# Correlation coefficient

The correlation coefficient describes ** how well the regression line fits** the given datapoints between X and Y. The correlation coefficient is denoted by

*r*. The closer

*r*is to 1 or to -1, the better the fit of the line

*r* expresses the strength of the regression line

The regression line is the best possible fit to the datapoints. But that doesn’t mean that it is a good fit. It’s only the “best possible”. As described in Scatter plots, the fit can be weak or strong, or anywhere in between. The correlation coefficient (r) describes this degree of strength in the line.

Here some eyeballed **examples explaining the correlation coefficient (r)**:

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## Calculating the correlation coefficient

The formula for calculating the correlation coefficient:

Subtracting the mean from each datapoint and dividing by the degrees of freedom gives us the Z-score. So, what this formula says is: The Z-score for X times the Z-score for Y seen in relation to the degrees of freedom and thereby to the sample size:** **

This can also be written as Z-score_{x} times Z-score_{y} / df:For the sake of learning by doing, I will take 4 datapoint example:

Visualizing the datapoints and the regression line in a scatterplot:

Now, let’s plug our values into the formula:

In a **spreadsheet** it could be set up as following:

Concluding on the correlation coefficient, r

So, we get a correlation coefficient of 0.94 which is “very” close to +1, so we would conclude that the line has a “very strong” fit. As we recall from Scatter plots the line can also be determined as *positive* and *linear*.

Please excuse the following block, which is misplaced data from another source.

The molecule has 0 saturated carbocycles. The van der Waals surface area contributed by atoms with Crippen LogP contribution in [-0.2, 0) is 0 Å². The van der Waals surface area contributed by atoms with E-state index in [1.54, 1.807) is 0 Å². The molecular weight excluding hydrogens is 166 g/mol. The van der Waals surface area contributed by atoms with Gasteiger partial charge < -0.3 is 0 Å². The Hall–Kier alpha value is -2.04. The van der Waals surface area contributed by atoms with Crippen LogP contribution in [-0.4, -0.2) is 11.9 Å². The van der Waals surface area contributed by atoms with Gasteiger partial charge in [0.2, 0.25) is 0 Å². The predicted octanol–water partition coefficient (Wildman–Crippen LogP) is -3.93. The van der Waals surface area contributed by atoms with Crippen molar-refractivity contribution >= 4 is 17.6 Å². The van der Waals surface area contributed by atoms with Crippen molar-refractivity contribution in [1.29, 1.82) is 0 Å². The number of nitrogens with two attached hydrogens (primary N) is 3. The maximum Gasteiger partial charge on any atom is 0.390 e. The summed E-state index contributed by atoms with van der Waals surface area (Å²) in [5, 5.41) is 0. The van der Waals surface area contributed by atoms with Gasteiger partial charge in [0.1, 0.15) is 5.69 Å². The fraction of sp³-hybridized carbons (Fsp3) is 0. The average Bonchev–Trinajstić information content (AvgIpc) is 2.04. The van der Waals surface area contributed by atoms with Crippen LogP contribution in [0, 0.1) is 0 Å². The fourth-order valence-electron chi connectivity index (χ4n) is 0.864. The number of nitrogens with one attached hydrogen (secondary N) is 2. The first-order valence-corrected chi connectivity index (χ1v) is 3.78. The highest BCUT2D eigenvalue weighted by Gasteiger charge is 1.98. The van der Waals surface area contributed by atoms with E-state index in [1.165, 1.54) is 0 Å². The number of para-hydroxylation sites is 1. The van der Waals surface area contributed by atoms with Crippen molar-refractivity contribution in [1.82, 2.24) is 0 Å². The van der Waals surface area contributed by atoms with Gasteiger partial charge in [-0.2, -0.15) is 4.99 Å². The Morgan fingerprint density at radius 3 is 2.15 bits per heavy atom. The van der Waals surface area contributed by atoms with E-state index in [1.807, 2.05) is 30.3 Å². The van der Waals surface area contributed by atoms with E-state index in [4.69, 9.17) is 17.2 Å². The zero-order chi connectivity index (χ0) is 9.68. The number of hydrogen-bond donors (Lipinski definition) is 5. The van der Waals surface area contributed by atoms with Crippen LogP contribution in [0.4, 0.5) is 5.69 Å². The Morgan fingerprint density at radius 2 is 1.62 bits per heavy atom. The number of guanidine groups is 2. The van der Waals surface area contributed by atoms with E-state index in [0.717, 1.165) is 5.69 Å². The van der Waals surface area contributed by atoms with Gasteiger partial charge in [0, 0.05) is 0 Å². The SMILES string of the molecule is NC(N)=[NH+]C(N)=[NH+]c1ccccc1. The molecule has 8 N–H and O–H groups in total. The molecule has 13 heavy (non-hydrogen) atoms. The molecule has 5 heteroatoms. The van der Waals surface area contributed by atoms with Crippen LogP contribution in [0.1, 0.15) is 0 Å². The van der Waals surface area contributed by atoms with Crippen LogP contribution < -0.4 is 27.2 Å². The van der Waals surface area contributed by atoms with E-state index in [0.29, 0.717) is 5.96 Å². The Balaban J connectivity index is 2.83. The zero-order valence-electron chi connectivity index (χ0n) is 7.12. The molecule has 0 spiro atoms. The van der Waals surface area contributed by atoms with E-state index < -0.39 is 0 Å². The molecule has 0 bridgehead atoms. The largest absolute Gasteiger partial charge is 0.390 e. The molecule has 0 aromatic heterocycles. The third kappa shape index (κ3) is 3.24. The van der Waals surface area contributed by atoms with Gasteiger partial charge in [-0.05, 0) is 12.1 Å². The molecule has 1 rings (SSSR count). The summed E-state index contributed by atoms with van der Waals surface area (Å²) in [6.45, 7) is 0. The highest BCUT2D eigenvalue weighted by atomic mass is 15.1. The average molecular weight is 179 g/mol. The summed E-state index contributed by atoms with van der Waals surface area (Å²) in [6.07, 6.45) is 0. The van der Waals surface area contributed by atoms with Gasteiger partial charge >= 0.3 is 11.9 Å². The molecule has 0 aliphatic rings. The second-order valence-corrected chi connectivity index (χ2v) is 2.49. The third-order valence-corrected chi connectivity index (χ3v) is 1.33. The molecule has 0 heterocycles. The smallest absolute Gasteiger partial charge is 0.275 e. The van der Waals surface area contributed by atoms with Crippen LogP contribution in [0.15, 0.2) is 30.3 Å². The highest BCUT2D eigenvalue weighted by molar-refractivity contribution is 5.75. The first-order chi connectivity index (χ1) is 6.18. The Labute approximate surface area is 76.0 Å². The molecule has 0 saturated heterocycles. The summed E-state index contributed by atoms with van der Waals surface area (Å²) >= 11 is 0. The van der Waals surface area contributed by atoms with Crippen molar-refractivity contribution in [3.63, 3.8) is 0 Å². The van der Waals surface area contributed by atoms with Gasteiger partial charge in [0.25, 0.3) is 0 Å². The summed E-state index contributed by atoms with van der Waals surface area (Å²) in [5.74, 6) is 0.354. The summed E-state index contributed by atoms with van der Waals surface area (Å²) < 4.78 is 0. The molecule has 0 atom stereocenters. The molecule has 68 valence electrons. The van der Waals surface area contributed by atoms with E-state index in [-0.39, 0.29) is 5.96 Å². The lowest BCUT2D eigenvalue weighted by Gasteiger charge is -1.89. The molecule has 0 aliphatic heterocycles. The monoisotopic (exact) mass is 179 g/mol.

## Correlation coefficient *(r)* vs coefficient of determination *(**r²)*

The correlation coefficient (r) and the coefficient of determination (r²) are similar, just like the very denotation states as r² is, indeed, r squared. Whereas r expresses the degree of strength in the linear association between X and Y, **r² expresses the percentage, or proportion, of the variation in Y that can be explained by the variation in X**.

In our 4 datapoint mini example above we had the following results for r and r²:

- r = 0.94
- r² =0.94² = 0.89

As mentioned in the conclusion, the 0.94 expresses that we have a line with a very strong fit. And that r² = 0.89 means that **89% of the variation in Y can be explained by the variation of X**.

In other words, the regression line in our example has a very strong fit in which 89% of the variation in Y can be explained by the variation of X.

More on r² in Coefficient of determination, r²

## Correlation coefficient in MS Excel

To calculate the correlation coefficient in Excel you can take the square root (=SQRT) of the value calculated with the formula **=RSQ**. Another option is to run the regression analysis via **Data >> Data Analysis >> Regression**

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## Learning resources on correlation coefficient

I have found these resources helpful for learning on the correlation coefficient

- Khan Academy (video 7:20): Correlation coefficient intuition
- Khan Academy (video 12:21): Calculating correlation coefficient
- ThoughtCo (text page): Calculating the Correlation Coefficien

#### Carsten Grube

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##### Normal distribution

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